On Hybrid Political Orders and Emerging States: State Formation in the Context of ‘Fragility’ Volker Boege, Anne Brown, Kevin Clements, Anna NolanFragility, Governance, Locally-led Peacemaking InitiativesThis article examines the rationale and underlying assumptions of the mainstream discourse on fragile states. The authors argue that the conventional perception of so-called fragile states as an obstacle to the maintenance of peace and development can be far too short-sighted, as is its corollary, the promotion of conventional state-building along the lines of the western OECD state model as the best means of sustainable development and peace within all societies. Too often, state fragility research and analysis as well as state-building policies are oriented towards the western-style Weberian/Westphalian state. Yet this form of statehood hardly exists in reality beyond the OECD world. Many of the countries in the ‘rest’ of the world are political entities that do not resemble the model western state. This article proposes that these states should not be considered from the perspective of being ‘not yet properly built’ or having ‘already failed again’. Rather than thinking in terms of fragile or failed states, it might be theoretically and practically more fruitful to think in terms of hybrid political orders. Such a re-conceptualization opens new options for conflict prevention and development, as well as for a new type of state-building. Drawing on the examples of East Timor, Bougainville and Somaliland, the report points out the shortcomings of external state-building, and presents some innovative approaches to state-building. http://hdl.handle.net/1920/12899Worldwide
Incorporating Gender into UN Senior Leadership TrainingLesley Connolly, Sarah TaylorGender, Inclusive Peacebuilding, FacilitationA gender perspective provides the possibility of strengthening and nurturing the effectiveness of peacekeeping. Senior mission leadership teams can greatly benefit from training on gender policies and frameworks, as well as how to apply them in planning and field operations. Gender-sensitive training can guide senior leadership to ensure the preparedness and efficacy of peace operations, taking into account the multiple challenges and crises that such operations might bring. A gender perspective in the context of UN peace operations entails a relevance for senior leaders to effectively implement mission mandates. There are existing gender-related training and preparation techniques that can be increasingly included in the understanding and analysis of missions, which can broaden the traditionally male-dominated models of decision-making. A better grasp on gender considerations at a practical level can better inform, as well as reflect an essential factor in the approaches to senior leadership training. https://www.ipinst.org/2019/04/incorporating-gender-into-un-senior-leadership-trainingWorldwide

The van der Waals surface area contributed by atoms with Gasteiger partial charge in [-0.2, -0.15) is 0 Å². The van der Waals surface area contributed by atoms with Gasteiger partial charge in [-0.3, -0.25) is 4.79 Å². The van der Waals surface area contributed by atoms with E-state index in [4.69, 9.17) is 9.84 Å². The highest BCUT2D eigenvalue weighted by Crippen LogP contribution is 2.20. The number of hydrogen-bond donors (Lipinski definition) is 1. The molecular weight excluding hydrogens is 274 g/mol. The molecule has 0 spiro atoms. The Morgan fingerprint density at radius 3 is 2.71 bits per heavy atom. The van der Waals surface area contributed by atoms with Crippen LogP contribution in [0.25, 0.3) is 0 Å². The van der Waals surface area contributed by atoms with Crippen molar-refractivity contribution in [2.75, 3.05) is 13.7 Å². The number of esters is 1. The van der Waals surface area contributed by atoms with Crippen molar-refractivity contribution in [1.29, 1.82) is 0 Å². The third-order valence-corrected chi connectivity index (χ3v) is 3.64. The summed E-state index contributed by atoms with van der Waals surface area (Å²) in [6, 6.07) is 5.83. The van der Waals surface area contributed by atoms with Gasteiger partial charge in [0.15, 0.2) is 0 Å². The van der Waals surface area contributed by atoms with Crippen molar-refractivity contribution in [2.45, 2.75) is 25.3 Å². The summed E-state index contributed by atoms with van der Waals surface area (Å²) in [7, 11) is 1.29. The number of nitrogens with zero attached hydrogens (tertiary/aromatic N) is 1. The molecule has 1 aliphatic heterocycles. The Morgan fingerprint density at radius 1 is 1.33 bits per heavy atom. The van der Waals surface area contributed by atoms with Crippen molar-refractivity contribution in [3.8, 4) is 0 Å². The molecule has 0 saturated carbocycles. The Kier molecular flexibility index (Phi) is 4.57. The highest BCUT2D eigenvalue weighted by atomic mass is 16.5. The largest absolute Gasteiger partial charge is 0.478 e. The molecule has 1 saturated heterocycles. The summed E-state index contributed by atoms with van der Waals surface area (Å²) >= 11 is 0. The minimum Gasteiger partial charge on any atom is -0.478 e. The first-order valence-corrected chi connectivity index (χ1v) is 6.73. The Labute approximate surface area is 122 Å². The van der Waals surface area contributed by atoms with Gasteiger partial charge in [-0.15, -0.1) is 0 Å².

The Role of Development Aid in Conflict Transformation: Facilitating Empowerment Processes and Community BuildingMarcie MerskyEconomics and Conflict, Humanitarian Engagement, Locally-led Peacemaking Initiatives
This article examines both the theoretical assumptions and expectations, as well as the practical experiences, of empowerment approaches within the field of development aid, with a particular focus their potential for conflict transformation. The authors build upon the recent discourse in development policy that discusses the extent to which development cooperation can effectively contribute towards crisis prevention and conflict transformation. It attempts to analyze and build from three inter-related approaches: The do-no-harm approach which primarily aims to avoid doing more harm than good, and is vitally concerned with the unintended negative impacts of development aid, which too often tends to aggravate conflict rather than contribute to its resolution; the local capacities for peace approach which seeks to identify potential entry points for conflict transformation through development aid, and recommends that external donor agencies should focus on supporting local capacities for peace; and the discourse on peace and conflict impact assessment approach which stresses the need for a thorough analysis of the conflict context. The article examines these approaches through the practical experience of traditional relief and development projects working on complex emergencies in the field of community development. The authors explore the nexus between conflict transformation on the one hand and participatory and empowerment approaches on the other. They critically assess the potential of common empowerment approaches within community building not only to avoid doing harm but also to make a substantive contribution to conflict transformation at the local level. The empirical base of the chapter lies within participatory research and in the experiences of bilateral and multilateral development cooperation in the war-torn areas of Sri Lanka. The authors explore some common participatory and empowerment approaches within the field of community development, as well as constraints, dilemmas and ambivalences for the facilitation of empowerment processes through development aid within complex emergencies. The authors conclude with future prospects on the potentials, constraints and ambivalence of empowerment approaches and recommend a more political role for development aid in complex emergencies as it engages in more inclusive community building through processes of empowerment and recognition.http://hdl.handle.net/1920/12900Sri Lanka